Week of January 30: Healed by His bruises
Rev. Teresa Edwards
Lesson scripture: Isaiah 53:4-6, 10-12
Many years ago, my husband and I took a trip to Washington, D.C. Among all the historic sites and museums, one experience stood out for me. I will never forget the Holocaust Museum. Upon entering the museum, you were given the identity of a man or woman who experienced those atrocities firsthand. Throughout the museum, you checked in to see what was happening in your life at that point in the war. In the end you found out if you survived or died at the hand of the Nazis. You walked through an actual train car used to transport the Jews to concentration camps. You stood in a room full of shoes that belonged to people who needlessly suffered and died. At the end of the experience, I found myself overwhelmed with the suffering of far too many innocent people. How can one take in that kind of suffering and sin without buckling under its heavy burden? Only the suffering servant that we meet in the final servant song from Isaiah can answer such a question.
Responses to the suffering servant
The suffering servant passages in Isaiah stand apart from the rest of the prophetic words we read there. This final suffering servant song speaks powerfully about one who sacrifices his life for others, willingly and without regret. Even today, scholars cannot specifically identify this suffering servant. Some schools of thought see this suffering servant as an individual man whose identity is unknown, others as the nation Israel and still others look at Jesus as the fulfillment of this prophetic word. Each point of view is valid and important, and one does not deny the validity of the others. What we do know is that God provides redemption for the people through one who suffers and dies on their behalf.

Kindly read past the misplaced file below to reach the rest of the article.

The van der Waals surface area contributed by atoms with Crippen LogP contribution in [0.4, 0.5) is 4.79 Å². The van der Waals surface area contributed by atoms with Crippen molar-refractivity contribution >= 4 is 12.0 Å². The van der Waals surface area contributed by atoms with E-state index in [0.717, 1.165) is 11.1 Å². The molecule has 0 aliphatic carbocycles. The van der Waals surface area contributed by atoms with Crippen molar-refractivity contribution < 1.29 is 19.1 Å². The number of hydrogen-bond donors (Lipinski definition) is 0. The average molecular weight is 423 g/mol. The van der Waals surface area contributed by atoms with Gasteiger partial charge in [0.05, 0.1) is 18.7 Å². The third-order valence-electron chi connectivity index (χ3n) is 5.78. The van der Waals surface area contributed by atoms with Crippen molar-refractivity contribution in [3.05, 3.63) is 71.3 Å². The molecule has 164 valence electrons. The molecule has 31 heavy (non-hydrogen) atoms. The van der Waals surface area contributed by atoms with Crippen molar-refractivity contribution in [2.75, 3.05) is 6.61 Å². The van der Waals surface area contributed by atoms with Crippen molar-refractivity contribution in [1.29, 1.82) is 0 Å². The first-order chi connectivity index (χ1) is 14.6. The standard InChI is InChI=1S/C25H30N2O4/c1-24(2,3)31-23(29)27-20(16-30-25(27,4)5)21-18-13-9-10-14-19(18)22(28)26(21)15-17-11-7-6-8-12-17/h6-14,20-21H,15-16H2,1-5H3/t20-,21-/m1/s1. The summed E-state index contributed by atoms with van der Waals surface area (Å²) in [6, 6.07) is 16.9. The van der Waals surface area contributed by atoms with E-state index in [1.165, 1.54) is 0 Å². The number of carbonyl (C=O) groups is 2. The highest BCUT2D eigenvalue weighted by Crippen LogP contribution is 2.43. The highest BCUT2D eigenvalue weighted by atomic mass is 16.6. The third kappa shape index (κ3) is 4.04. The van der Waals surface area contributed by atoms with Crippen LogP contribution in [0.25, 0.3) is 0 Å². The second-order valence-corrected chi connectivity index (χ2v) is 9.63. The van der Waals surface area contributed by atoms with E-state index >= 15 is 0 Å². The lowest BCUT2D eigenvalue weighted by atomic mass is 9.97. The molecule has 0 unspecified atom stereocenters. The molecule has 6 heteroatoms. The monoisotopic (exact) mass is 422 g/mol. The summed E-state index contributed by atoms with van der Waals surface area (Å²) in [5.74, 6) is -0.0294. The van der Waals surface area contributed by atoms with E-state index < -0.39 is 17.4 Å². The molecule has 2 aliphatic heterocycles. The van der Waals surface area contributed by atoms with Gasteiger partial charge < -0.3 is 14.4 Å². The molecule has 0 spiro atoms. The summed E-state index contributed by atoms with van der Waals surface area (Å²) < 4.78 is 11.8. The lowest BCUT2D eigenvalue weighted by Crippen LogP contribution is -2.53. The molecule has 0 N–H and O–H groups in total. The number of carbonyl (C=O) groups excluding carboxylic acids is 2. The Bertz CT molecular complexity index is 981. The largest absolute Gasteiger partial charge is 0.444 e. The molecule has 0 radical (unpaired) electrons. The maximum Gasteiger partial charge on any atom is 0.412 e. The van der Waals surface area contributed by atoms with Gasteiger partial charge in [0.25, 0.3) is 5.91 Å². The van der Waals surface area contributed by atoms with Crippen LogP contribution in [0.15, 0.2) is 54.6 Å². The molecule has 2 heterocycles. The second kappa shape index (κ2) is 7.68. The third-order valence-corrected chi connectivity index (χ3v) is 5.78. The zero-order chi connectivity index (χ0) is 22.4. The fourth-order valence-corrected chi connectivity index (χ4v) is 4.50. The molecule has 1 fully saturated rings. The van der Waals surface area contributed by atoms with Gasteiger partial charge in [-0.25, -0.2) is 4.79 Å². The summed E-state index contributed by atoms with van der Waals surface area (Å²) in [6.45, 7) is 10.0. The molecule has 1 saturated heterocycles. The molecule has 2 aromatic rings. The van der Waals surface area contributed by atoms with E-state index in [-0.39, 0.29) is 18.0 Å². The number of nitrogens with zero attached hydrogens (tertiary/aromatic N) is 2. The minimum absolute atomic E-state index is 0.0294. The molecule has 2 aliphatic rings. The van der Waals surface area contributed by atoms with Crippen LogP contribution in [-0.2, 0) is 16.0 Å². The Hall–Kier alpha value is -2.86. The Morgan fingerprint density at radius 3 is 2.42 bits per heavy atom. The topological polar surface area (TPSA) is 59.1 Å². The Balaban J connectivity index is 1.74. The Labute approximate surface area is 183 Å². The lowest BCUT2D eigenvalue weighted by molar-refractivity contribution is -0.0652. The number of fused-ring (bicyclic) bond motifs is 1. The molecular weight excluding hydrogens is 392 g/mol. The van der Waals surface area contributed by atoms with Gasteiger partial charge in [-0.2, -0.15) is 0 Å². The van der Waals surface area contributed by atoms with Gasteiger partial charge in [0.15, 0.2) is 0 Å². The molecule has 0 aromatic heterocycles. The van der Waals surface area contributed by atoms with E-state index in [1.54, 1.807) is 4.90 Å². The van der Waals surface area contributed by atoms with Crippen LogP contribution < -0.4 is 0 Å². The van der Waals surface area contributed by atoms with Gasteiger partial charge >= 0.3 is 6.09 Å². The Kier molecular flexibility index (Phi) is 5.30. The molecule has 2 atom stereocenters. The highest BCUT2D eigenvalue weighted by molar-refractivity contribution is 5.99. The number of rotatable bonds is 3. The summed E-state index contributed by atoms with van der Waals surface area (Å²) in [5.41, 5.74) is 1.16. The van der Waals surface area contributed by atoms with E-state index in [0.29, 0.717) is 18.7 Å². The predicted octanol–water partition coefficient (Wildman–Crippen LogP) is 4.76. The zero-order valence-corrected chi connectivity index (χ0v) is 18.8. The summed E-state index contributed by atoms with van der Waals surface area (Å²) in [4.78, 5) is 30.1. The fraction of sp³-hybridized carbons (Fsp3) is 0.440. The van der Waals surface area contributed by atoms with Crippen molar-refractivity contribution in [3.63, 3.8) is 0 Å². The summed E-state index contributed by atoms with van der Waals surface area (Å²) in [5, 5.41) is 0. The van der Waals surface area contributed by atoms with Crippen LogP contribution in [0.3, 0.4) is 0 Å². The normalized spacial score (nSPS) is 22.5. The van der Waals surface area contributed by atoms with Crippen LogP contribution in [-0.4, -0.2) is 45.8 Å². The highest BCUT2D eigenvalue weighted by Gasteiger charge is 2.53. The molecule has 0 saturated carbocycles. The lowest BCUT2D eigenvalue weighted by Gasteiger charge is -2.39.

How are we to respond to this suffering servant? Such a mix of emotions rises up in us as we read this moving and powerful text. How do the original hearers respond? In the larger text beginning at Isaiah 52:13, the prophet Isaiah proclaims that “many were amazed when they saw him, his face was so disfigured he seemed hardly human … he will startle many nations. Kings will stand speechless in his presence. For they will see what they had not been told; they will understand what they had not heard before.” (Isaiah 52:14-15, NLT) The exiles stand amazed and astonished by a servant with a disfigured appearance who reveals God’s grace through his sacrifice. Still today, the church stands amazed and astonished at Jesus, one who startled many leaders, who left the wisest of men speechless and opened the understanding of all peoples through His sacrificial life and death.